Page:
Google’s Chromebook is going places

Just a few short years ago it would have been difficult to find anyone who took Google’s Chromebook seriously. All that has changed, though, as the barebones laptop running Mountain View’s web-centric OS gains share – while the rest of the market shrinks.

According to the NPD Group, Chromebooks have snagged 20 percent to 25 percent of the U.S. market for laptops that cost less than $300, making it the fastest-growing part of the PC industry based on price.

“While we were skeptical initially, I think Chromebooks definitely have found a niche in the marketplace,” Stephen Baker, an analyst at NPD, told Bloomberg. “The entire computing ecosystem is undergoing some radical change, and I think Google has its part in that change.”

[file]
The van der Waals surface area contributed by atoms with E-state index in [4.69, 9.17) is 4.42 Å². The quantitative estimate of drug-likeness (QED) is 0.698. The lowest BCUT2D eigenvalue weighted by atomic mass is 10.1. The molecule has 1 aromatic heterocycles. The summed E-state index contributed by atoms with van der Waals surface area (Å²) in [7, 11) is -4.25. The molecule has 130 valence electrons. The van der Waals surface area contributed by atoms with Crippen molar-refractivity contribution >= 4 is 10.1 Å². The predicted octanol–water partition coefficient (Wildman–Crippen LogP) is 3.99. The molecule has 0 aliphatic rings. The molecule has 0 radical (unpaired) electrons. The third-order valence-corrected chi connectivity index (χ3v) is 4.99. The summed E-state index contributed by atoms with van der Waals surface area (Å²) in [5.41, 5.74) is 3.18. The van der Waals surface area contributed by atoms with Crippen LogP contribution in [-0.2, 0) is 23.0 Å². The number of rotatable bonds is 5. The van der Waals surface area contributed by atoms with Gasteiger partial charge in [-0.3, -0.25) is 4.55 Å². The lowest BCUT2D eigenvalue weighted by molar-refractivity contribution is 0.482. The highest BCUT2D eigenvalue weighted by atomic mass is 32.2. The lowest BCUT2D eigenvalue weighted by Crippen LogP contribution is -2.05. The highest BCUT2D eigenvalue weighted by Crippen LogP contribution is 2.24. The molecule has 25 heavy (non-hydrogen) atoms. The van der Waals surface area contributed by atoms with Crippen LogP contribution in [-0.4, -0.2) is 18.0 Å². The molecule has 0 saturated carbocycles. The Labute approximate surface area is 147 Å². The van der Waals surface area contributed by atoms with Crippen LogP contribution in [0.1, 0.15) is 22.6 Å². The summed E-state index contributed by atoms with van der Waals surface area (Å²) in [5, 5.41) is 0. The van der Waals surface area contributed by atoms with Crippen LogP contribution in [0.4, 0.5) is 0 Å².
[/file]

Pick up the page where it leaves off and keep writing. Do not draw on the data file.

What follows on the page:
Interestingly, Intel, another longtime Microsoft partner, reportedly also has more than 1,000 software engineers who spend at least some of their time working on Chrome OS.

“We’re seeing tremendous growth, without a doubt – massive, massive growth,” said Caesar Sengupta, head of product development for Chromebooks.

Nevertheless, it should be noted that Chromebooks retain a relatively small share of the U.S. market for laptops and netbooks – claiming 4 percent to 5 percent share in the first quarter, up from 1 percent to 2 percent in 2012.